Notable fact: During the webinar, this business benefit was voted as the most important by attendees—receiving roughly 33% of the total votes! Given that we’re still living through a rather turbulent business environment, this result should perhaps come as little surprise.
4. Provide insights and situational awareness
While understanding historical data has its purpose, combining real-time insights from a variety of sources and making it available to your business leaders (i.e. providing them with “situational awareness”, that is, a real-time understanding of what’s going on in the business) is paramount to helping them make timely, data-driven, and business-critical operational decisions.
As an example, say your organization relies on a supplier’s raw materials for building your products. Through a real-time supply-chain dashboard, you could immediately learn when their delivery is arriving late. In response, you could move quickly in looking for other suppliers (or take other actions that minimize this disruption).
Integration and automation technology can power these real-time insights by extracting data from various sources, transforming it into a well-defined format, and feeding it to a stream analytics platform.
Then, the stream analytics platform can generate specific business dashboards for your business users. You can even build automated alerts on top of these streaming analytics platforms to immediately notify the appropriate stakeholders when certain notable, time-sensitive events take place (e.g. credit card fraud gets detected).
Related: The key benefits of data integration
5. Building differentiation via innovation
What makes organizations outperform their peers isn’t so much the tools they buy (anyone can buy from the same vendors); it’s how their tools work together.
Using integration and automation technology, you can combine your business applications, mobile apps, IoT-enabled devices, and services provided by business partners in creative and unique ways, leading you to transform your operations and gain a competitive advantage for years to come.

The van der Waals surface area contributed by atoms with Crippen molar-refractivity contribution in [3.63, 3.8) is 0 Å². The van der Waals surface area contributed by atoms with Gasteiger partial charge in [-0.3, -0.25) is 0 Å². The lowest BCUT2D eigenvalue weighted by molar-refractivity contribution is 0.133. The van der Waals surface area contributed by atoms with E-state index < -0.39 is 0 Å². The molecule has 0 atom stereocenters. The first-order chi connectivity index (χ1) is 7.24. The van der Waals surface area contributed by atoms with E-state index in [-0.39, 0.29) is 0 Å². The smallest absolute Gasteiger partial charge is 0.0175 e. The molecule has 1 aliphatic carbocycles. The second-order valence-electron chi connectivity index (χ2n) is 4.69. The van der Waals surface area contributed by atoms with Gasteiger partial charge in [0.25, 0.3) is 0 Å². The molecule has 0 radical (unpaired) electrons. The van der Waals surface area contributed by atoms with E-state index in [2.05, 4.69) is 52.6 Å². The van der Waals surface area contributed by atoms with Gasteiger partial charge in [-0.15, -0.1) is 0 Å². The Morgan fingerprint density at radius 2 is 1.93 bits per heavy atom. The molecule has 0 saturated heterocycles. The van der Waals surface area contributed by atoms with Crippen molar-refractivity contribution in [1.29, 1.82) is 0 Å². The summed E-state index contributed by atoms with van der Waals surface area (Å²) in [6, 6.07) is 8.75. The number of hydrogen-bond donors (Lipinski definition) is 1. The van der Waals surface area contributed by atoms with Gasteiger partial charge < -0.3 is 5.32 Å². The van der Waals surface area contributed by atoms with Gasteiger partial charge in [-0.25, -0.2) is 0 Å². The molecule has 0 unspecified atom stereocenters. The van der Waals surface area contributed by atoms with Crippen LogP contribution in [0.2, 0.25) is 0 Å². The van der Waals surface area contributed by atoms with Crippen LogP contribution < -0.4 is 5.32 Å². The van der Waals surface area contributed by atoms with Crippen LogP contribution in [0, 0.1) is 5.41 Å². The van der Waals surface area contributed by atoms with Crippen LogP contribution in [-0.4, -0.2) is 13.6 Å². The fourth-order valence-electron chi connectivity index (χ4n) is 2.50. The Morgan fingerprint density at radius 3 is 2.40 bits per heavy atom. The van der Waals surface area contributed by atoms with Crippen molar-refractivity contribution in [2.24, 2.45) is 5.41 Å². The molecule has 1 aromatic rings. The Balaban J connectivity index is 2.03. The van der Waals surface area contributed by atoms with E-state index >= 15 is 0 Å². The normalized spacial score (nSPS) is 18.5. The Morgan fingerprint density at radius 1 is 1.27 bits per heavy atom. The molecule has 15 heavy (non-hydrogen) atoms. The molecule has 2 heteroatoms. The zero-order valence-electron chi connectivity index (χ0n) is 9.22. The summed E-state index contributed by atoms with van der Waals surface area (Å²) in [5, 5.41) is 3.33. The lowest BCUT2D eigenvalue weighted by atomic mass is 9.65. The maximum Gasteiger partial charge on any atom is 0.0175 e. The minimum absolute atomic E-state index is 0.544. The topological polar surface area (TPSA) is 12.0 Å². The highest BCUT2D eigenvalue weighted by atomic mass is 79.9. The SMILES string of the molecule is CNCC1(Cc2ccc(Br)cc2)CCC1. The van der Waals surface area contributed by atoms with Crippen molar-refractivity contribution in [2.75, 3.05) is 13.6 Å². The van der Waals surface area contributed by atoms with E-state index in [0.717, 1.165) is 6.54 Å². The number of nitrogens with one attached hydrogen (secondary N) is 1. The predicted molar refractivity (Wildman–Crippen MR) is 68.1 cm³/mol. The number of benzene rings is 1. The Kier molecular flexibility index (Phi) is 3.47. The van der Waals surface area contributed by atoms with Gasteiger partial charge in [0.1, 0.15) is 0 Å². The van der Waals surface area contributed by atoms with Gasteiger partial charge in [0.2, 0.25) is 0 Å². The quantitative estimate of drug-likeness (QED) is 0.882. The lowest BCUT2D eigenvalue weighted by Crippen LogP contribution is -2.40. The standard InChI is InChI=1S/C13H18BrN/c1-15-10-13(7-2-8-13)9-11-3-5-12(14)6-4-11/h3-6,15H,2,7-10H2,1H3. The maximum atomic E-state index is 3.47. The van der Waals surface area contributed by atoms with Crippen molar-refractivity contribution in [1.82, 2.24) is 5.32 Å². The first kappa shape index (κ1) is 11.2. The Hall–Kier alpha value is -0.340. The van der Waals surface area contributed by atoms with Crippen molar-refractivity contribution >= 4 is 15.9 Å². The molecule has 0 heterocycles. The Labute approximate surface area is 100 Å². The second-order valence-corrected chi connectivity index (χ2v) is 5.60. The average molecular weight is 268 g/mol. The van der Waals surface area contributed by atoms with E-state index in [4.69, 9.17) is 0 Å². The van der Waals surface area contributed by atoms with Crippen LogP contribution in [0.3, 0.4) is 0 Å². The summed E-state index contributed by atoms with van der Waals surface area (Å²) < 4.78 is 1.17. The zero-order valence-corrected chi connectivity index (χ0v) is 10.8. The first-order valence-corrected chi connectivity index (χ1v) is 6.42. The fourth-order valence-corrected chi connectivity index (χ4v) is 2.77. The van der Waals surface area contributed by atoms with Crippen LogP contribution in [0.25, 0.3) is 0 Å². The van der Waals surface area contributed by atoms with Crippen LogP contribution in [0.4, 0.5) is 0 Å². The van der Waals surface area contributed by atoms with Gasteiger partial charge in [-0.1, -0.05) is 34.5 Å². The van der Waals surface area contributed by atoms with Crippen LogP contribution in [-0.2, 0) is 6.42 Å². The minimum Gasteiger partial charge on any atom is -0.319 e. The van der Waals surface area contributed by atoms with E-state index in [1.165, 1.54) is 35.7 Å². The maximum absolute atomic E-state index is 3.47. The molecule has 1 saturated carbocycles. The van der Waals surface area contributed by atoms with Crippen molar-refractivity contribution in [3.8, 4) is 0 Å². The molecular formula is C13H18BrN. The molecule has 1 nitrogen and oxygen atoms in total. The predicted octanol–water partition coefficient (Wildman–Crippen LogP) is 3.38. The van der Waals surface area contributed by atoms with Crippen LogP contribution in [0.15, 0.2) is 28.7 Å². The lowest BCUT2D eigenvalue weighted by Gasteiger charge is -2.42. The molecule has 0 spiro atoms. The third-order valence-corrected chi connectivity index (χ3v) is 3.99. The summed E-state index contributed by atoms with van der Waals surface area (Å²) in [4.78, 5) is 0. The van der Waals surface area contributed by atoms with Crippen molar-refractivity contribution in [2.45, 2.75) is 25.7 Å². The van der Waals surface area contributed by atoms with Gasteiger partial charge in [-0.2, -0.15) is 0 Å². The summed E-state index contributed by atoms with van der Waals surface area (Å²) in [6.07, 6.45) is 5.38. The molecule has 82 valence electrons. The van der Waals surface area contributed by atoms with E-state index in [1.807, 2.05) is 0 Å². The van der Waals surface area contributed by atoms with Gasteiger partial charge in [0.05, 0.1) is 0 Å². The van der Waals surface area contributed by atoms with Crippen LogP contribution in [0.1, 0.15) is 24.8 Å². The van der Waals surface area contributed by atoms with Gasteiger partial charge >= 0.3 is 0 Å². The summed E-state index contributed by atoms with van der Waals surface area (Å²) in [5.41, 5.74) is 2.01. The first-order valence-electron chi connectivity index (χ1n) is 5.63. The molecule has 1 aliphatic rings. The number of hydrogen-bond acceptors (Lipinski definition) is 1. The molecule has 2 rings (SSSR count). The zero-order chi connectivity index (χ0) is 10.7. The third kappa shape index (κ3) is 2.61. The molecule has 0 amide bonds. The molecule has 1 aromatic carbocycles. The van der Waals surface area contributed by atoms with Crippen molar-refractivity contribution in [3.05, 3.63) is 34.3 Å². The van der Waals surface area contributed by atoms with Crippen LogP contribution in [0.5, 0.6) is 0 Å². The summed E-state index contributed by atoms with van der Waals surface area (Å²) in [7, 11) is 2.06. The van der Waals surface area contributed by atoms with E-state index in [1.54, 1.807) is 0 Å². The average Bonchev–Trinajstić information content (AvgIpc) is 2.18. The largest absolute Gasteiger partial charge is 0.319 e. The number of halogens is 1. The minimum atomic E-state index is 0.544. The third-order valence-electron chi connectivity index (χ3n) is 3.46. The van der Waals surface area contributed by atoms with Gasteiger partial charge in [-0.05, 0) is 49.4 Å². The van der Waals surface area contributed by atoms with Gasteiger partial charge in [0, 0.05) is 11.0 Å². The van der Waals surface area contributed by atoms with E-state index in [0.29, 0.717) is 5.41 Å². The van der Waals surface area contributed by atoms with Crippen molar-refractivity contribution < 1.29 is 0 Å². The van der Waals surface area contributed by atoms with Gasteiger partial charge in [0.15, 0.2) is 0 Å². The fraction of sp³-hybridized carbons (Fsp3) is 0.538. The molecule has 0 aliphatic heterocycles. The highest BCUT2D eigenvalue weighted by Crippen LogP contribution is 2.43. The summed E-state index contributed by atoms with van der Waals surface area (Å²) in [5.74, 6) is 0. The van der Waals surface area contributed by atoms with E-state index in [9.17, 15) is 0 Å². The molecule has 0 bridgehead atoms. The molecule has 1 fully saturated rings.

Workato has taken this to heart by transforming the company’s lead nurturing workflow. Here’s how it works:
1. Once a prospect looks at either a competitor’s page or one of Workato’s in G2 (a 3rd-party software review site), the automation gets triggered.
2. Rev Bot, a customized Workbot, gathers information on the lead from the company’s CRM and marketing automation platform, and it enriches the lead with additional data via a tool like ZoomInfo.
3. Rev Bot then shares the lead with the assigned sales rep in Workato’s business communications platform, where the rep can add the lead to a specific sequence in Outreach, launch Google Ads to their account, and send them a gift via Sendoso—all with the click of a button.
I could entertain you with endless examples of organizations that have demonstrated the business value of integration and automation beyond improving efficiency. And while the examples vary, these organizations have a common approach: They see integration and automation as neither a tactical tool nor a “necessary evil”, but rather a strategic capability they’ve invested in both from a technology and organizational perspective.
Now it’s your turn: See if you can build a more compelling case for strategically investing in integration and automation across your organization, keeping in mind the five types of business benefits illustrated above.